Spoofing Defendant Coscia Says He Intended to Trade Orders

  • Citadel, Teza traders testify they spotted oversize orders
  • Trial is first under Dodd-Frank's ban on trader spoofing

Michael Coscia, testifying in his own defense in the first-ever “spoofing” prosecution, said he didn’t tell a programmer that trading software would be used to “pump” the market.

Asked about the programmer’s description in notes presented as evidence to the jury, Coscia responded that he wasn’t really sure what the phrase meant.

Coscia, the head of Panther Energy Trading LLC, is charged with placing small orders followed by large ones on the other side of a trade -- and then canceling the big ones. Coscia is accused of making $1.4 million over three months in 2011 in a scheme that prosecutors say involved thousands of trades designed to manipulate commodity prices.

“I never put in any orders I didn’t want to trade,” Coscia testified Thursday.

The trial in Chicago federal court will be the first time jurors are asked to apply a provision of the 2010 Dodd-Frank Act making spoofing illegal. It follows a year of U.S. law enforcement efforts to rein in traders who systematically place orders they don’t intend to execute, allegedly to trick the market into thinking there’s demand that doesn’t actually exist. Coscia’s fate may shape other cases, two of which are pending in Chicago, a center for commodities firms that use high-frequency trading.

Among those cases is the prosecution of Navinder Singh Sarao. He is fighting extradition from the U.K. to face charges over the May 2010 flash crash that temporarily wiped out almost $1 trillion from the value of U.S. equities.

This month, the U.S. Commodity Futures Trading Commission sued Chicago-based trader Igor Oystacher and his firm 3Red Trading LLC for spoofing over 51 trading days. Oystacher previously racked up $660,000 in fines from three of the world’s largest futures exchanges.

Fraud, Spoofing

Coscia, 53, was indicted last year on six counts of commodities fraud and six of spoofing for trades made over three months in 2011. Coscia, under questioning from his lawyer, said he didn’t try to trick other traders into reacting to false price and volume information created by his orders.

“I didn’t intend to trick anybody,” Coscia said. “I didn’t hide or conceal anything here.”

If convicted, Coscia could face as long as 25 years in prison and fines in the millions of dollars. He is scheduled to face questioning by prosecutors Friday.

The government finished calling its witnesses on Thursday after jurors heard from current and former employees of competing trading firms, including Chicago rivals Citadel LLC and Teza Technologies LLC. Those witnesses told jurors Wednesday that they were victims of Coscia’s trading strategy.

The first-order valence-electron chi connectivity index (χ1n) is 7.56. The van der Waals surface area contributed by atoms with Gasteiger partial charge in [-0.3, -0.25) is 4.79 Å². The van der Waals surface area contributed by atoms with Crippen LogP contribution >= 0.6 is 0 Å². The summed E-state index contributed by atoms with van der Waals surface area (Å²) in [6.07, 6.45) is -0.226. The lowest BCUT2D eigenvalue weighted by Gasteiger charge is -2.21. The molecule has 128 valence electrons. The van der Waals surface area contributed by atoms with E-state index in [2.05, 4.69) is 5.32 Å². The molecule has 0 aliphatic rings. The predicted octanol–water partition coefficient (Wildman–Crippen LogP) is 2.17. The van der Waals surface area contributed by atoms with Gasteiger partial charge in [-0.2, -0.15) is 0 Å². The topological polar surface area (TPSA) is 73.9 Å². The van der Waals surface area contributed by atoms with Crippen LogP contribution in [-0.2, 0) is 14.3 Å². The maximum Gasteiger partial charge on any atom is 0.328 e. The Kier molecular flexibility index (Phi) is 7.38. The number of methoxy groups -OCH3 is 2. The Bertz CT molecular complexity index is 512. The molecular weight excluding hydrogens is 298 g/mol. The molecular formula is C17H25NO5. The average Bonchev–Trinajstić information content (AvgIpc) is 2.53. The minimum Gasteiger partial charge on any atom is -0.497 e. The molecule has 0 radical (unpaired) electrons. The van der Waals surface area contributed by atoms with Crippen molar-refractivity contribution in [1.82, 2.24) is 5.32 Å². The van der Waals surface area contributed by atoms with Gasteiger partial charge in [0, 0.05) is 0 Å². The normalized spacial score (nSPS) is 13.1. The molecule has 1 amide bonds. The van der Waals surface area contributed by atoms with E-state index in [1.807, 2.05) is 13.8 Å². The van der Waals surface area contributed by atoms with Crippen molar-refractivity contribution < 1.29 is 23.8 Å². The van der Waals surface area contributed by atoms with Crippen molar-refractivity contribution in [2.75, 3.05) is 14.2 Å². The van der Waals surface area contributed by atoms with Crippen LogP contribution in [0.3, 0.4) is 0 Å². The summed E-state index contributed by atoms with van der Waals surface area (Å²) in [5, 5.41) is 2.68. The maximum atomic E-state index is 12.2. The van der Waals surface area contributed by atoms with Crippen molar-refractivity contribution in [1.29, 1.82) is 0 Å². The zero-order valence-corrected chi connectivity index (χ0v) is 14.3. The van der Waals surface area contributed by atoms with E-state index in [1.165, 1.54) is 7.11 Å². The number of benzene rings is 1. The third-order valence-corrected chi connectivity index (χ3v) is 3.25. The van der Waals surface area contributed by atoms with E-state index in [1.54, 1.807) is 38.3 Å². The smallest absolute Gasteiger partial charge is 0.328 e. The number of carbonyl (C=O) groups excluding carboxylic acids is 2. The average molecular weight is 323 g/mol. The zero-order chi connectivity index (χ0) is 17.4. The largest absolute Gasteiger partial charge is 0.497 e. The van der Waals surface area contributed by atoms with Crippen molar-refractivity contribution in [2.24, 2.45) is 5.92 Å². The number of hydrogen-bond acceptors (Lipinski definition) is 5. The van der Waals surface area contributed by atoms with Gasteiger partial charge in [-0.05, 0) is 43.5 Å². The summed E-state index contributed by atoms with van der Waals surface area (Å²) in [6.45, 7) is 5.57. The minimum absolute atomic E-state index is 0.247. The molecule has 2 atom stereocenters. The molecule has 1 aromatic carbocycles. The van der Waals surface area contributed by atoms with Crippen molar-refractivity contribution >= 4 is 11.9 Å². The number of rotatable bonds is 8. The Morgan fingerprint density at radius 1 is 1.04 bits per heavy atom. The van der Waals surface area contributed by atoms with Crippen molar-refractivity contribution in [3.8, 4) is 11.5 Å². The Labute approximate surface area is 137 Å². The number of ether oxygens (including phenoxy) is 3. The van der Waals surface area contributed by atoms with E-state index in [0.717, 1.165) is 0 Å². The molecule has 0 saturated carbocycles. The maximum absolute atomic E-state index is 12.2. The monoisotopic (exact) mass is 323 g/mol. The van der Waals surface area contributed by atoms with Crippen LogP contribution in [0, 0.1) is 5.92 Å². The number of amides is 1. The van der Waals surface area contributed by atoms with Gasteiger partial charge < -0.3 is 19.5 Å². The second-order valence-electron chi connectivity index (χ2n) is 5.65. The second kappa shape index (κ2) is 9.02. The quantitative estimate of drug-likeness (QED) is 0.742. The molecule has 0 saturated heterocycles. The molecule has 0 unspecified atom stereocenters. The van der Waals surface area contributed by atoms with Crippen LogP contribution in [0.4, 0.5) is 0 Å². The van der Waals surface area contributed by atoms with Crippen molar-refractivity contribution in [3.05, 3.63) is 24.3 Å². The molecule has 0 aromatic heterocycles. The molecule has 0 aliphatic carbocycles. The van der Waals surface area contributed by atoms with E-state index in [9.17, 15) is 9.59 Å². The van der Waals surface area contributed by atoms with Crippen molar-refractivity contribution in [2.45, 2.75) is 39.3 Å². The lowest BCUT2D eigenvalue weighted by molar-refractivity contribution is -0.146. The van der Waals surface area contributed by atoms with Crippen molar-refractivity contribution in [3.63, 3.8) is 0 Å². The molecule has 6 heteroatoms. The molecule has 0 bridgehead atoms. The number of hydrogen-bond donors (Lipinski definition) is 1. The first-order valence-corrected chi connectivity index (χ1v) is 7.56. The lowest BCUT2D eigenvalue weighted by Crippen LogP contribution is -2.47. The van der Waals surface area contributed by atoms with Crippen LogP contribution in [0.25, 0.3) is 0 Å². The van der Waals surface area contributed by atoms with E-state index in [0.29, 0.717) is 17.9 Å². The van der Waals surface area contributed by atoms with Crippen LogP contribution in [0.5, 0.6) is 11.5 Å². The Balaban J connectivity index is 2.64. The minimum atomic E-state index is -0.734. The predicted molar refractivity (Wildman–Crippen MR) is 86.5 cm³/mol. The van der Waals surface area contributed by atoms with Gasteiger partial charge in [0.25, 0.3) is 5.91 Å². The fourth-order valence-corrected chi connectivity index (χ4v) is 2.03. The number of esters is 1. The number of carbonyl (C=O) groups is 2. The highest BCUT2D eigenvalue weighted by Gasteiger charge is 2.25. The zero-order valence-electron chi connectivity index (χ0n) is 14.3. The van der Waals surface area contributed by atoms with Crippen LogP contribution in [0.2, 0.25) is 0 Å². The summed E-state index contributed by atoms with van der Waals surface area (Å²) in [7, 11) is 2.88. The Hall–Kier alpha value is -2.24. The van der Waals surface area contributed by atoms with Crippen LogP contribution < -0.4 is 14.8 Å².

Spoofing Intent

While spoofing causes frustration among market participants, and in some cases financial losses, to prove their case prosecutors must show Coscia never intended to have his orders filled.

Coscia’s lead lawyer, Steven Peikin, told jurors in his opening statement that there are no rules on the exchanges prohibiting the placement of orders for different quantities of futures contracts on both sides of the market.

Prosecutors spent parts of two days going over Panther Energy trading data that showed extremely large sell and buy orders with smaller opposite orders. When those smaller orders were filled, the large orders were canceled.

While witnesses testified that the size of those orders were unusually large, the size of at least one of their losses was decidedly small.

Anand Twells, who monitors Citadel’s automated trading strategies, told jurors his firm lost $480 in a couple of gold futures trades in 2011 when the firm filled a couple of Panther trades.

Hovannes Dermenchyan, global head of trading and markets at Teza, testified about large orders for 100 to 300 contracts coming into the Brent crude market over a six-hour period on ICE Europe Futures on Oct. 14, 2011. He said they were 10 to 20 times larger than what he was used to seeing.

“It caught me by surprise initially,” Dermenchyan testified. “I didn’t believe my eyes.”

Dermenchyan, noticing a pattern of the largest orders being quickly canceled after a small trade on the other side, shut down most of Teza’s programs and analyzed the trading activity. He discovered that it was repeated 4,000 times during the six-hour period.

The case is U.S. v. Coscia, 14-cr-00551, U.S. District Court, Northern District of Illinois (Chicago).

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